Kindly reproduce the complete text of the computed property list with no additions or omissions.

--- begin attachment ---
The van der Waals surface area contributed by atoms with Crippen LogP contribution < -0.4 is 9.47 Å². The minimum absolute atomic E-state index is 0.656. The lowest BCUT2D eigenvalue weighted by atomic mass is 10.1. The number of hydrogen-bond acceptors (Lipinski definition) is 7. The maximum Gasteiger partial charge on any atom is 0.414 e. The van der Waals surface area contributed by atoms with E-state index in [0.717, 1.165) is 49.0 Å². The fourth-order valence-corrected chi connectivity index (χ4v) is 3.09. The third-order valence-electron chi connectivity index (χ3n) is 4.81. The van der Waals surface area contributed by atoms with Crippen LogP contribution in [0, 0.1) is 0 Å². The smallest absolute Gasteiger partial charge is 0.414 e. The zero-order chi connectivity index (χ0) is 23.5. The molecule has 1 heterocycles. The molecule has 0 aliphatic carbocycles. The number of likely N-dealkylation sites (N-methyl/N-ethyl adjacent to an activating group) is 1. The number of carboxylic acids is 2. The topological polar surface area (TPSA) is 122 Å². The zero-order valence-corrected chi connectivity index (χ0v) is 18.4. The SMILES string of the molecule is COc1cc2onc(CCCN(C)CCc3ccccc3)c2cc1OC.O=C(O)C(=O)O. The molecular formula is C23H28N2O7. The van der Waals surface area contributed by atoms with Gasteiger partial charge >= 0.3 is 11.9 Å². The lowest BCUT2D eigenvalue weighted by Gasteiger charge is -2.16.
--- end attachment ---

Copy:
The van der Waals surface area contributed by atoms with Crippen LogP contribution < -0.4 is 9.47 Å². The minimum absolute atomic E-state index is 0.656. The lowest BCUT2D eigenvalue weighted by atomic mass is 10.1. The number of hydrogen-bond acceptors (Lipinski definition) is 7. The maximum Gasteiger partial charge on any atom is 0.414 e. The van der Waals surface area contributed by atoms with E-state index in [0.717, 1.165) is 49.0 Å². The fourth-order valence-corrected chi connectivity index (χ4v) is 3.09. The third-order valence-electron chi connectivity index (χ3n) is 4.81. The van der Waals surface area contributed by atoms with Crippen LogP contribution in [0, 0.1) is 0 Å². The smallest absolute Gasteiger partial charge is 0.414 e. The zero-order chi connectivity index (χ0) is 23.5. The molecule has 1 heterocycles. The molecule has 0 aliphatic carbocycles. The number of likely N-dealkylation sites (N-methyl/N-ethyl adjacent to an activating group) is 1. The number of carboxylic acids is 2. The topological polar surface area (TPSA) is 122 Å². The zero-order valence-corrected chi connectivity index (χ0v) is 18.4. The SMILES string of the molecule is COc1cc2onc(CCCN(C)CCc3ccccc3)c2cc1OC.O=C(O)C(=O)O. The molecular formula is C23H28N2O7. The van der Waals surface area contributed by atoms with Gasteiger partial charge >= 0.3 is 11.9 Å². The lowest BCUT2D eigenvalue weighted by Gasteiger charge is -2.16.